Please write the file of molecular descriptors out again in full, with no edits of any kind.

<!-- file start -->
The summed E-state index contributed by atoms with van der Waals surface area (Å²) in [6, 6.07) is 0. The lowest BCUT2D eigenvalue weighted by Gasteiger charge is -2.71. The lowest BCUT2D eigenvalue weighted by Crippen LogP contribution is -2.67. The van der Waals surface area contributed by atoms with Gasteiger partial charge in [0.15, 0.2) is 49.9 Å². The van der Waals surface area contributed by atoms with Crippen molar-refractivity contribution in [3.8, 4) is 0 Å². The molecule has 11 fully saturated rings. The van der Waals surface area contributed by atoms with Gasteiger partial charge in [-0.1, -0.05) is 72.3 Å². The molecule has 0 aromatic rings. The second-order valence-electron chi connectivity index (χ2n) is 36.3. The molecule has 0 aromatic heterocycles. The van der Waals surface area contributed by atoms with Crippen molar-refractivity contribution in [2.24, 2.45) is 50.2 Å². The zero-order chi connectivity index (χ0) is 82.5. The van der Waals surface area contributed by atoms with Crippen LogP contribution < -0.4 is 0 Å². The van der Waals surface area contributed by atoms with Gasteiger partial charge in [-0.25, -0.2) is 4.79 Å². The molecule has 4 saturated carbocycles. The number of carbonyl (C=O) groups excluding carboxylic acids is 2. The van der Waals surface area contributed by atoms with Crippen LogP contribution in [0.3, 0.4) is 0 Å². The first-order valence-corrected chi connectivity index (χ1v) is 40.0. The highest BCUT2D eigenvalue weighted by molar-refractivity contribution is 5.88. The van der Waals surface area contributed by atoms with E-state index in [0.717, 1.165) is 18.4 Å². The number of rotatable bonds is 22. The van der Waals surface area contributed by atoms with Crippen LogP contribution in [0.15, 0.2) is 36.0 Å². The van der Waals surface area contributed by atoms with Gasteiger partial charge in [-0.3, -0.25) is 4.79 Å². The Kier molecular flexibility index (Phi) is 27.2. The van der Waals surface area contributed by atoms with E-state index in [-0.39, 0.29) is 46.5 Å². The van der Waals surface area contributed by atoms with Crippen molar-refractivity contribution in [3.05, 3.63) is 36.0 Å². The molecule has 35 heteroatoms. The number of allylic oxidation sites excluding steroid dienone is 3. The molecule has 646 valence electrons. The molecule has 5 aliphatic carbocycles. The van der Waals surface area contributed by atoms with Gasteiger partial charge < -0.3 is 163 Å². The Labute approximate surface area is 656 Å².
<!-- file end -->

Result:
The summed E-state index contributed by atoms with van der Waals surface area (Å²) in [6, 6.07) is 0. The lowest BCUT2D eigenvalue weighted by Gasteiger charge is -2.71. The lowest BCUT2D eigenvalue weighted by Crippen LogP contribution is -2.67. The van der Waals surface area contributed by atoms with Gasteiger partial charge in [0.15, 0.2) is 49.9 Å². The van der Waals surface area contributed by atoms with Crippen molar-refractivity contribution in [3.8, 4) is 0 Å². The molecule has 11 fully saturated rings. The van der Waals surface area contributed by atoms with Gasteiger partial charge in [-0.1, -0.05) is 72.3 Å². The molecule has 0 aromatic rings. The second-order valence-electron chi connectivity index (χ2n) is 36.3. The molecule has 0 aromatic heterocycles. The van der Waals surface area contributed by atoms with Crippen molar-refractivity contribution in [2.24, 2.45) is 50.2 Å². The zero-order chi connectivity index (χ0) is 82.5. The van der Waals surface area contributed by atoms with Crippen LogP contribution < -0.4 is 0 Å². The van der Waals surface area contributed by atoms with Gasteiger partial charge in [-0.25, -0.2) is 4.79 Å². The molecule has 4 saturated carbocycles. The number of carbonyl (C=O) groups excluding carboxylic acids is 2. The van der Waals surface area contributed by atoms with Crippen LogP contribution in [0.3, 0.4) is 0 Å². The first-order valence-corrected chi connectivity index (χ1v) is 40.0. The highest BCUT2D eigenvalue weighted by molar-refractivity contribution is 5.88. The van der Waals surface area contributed by atoms with E-state index in [0.717, 1.165) is 18.4 Å². The number of rotatable bonds is 22. The van der Waals surface area contributed by atoms with Crippen LogP contribution in [0.15, 0.2) is 36.0 Å². The van der Waals surface area contributed by atoms with Gasteiger partial charge in [-0.3, -0.25) is 4.79 Å². The Kier molecular flexibility index (Phi) is 27.2. The van der Waals surface area contributed by atoms with E-state index in [-0.39, 0.29) is 46.5 Å². The van der Waals surface area contributed by atoms with Crippen molar-refractivity contribution in [3.05, 3.63) is 36.0 Å². The molecule has 35 heteroatoms. The number of allylic oxidation sites excluding steroid dienone is 3. The molecule has 646 valence electrons. The molecule has 5 aliphatic carbocycles. The van der Waals surface area contributed by atoms with Gasteiger partial charge < -0.3 is 163 Å². The Labute approximate surface area is 656 Å².